By Patrick J. Sweeney II
The problem: A manufacturer of tractors and heavy equipment has several manufacturing facilities around the United States, specializing in different aspects of production. Parts made in one plant are typically shipped to another plant for final assembly. This work in process (WIP) system counts on re-usable plastic totes to hold the engine parts in-transit. The million dollar problem this manufacturer needed to solve was the case of the missing totes. The supply chain manager was asking himself: “Why do I have to buy so many more each year? Where are all my containers? Am I losing WIP inventory or just containers? Are the missing containers directly causing shipping and production delays?”
The proposed solution: The company had been investigating RFID for several years but is not under any mandate from supply chain partners—yet. But, as a supplier to large retailers such as Lowe’s and Home Depot, the company’s execs knew it was only a matter of time. Their objective was to determine whether RFID technology today is accurate, scalable and can be deployed in a timely manner. With two production facilities geographically dispersed they knew this would not be some sterile test-lab environment, and that they had to get it right the first time. The totes traveled between North Dakota, where they were packed with dense metal engine components, to Iowa for final assembly into an engine. After Iowa, the totes traveled to a third-party facility to be cleaned and repaired if necessary before returning to North Dakota. The company also knew it needed someone who could partner with its supply chain team to deliver the complete solution in an accelerated timeframe.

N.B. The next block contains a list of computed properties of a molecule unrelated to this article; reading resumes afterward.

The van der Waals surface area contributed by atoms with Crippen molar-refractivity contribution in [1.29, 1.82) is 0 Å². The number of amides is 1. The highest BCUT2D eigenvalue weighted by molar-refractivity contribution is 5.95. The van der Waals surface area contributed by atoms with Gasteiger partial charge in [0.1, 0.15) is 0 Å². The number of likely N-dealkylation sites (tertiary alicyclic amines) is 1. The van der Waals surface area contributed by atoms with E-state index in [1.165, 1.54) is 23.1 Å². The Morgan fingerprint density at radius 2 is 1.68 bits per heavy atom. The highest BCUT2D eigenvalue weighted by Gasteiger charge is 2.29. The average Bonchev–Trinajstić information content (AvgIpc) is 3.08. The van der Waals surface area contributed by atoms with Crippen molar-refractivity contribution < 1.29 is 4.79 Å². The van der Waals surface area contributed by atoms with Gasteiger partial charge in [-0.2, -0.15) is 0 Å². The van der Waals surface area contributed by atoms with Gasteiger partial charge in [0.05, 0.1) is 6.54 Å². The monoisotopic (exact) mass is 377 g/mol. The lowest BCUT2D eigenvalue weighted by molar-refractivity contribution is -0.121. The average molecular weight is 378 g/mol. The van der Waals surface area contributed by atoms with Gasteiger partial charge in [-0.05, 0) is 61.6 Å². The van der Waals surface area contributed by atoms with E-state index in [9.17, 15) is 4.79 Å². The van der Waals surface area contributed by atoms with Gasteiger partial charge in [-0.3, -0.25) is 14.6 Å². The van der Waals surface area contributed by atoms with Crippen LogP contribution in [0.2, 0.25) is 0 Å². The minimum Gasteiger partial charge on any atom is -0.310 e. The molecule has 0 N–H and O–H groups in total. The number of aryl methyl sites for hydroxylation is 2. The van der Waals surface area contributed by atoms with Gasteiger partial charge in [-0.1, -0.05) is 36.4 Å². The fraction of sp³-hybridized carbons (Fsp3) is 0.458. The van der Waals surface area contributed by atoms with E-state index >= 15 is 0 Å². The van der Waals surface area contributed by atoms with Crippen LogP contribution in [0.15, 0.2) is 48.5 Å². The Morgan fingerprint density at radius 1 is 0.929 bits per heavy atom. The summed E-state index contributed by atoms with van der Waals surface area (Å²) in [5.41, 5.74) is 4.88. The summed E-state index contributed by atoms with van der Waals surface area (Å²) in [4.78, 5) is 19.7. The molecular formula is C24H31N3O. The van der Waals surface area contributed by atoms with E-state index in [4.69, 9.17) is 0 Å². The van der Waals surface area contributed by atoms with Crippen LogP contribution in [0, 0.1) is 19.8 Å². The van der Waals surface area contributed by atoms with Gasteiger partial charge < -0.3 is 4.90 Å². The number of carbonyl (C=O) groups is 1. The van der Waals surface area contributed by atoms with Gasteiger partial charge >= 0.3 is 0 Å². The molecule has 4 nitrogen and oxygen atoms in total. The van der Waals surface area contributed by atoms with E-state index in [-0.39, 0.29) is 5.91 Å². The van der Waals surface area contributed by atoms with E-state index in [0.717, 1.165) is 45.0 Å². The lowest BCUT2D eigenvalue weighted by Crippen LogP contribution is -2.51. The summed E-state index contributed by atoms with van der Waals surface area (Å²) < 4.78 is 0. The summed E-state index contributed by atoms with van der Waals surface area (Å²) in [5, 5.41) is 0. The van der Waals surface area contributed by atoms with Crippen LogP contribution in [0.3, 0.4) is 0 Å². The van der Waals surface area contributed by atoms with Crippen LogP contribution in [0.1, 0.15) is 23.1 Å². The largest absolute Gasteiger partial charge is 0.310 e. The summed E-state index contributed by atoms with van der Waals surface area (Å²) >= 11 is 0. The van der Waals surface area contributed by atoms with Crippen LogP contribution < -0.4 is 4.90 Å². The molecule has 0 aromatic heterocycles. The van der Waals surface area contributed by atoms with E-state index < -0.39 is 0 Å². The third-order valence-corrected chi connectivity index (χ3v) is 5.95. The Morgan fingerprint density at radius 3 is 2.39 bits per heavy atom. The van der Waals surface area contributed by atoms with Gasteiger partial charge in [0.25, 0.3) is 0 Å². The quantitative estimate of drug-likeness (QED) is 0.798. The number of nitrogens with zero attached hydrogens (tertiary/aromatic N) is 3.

Creating an Integrated Team
The challenge with RFID is confusion and the lack of experience in the marketplace. And this particular manufacturer doesn’t just throw technology projects over the wall to a third party. It looks for vendors who can be long term partners, as well as being industry leaders and trustworthy organizations. After reading my book RFID for Dummies, the company’s leaders decided to include ODIN technologies in the RFP process. Once they spoke with reference clients and met with us, they knew we would work collaboratively with them as the system was designed, deployed and integrated. We also agreed to a timeline that everyone else in the industry probably would have considered ludicrous.
The two facilities were over 450 miles apart. The RFID solution needed to be designed, facilities and products tested, work-flows documented, a reader network architecture created and then everything deployed—in less than a month. This would be a first in the industry. The manufacturer’s team knew enough about RFID to have some opinions, but they wanted to make sure there was scientific testing around the tag selection, the reader configuration, and the middleware integration. They did not want this to be a trial and error effort—this project would have to be executed with military precision to get it right the first time.
The Four P’s of Success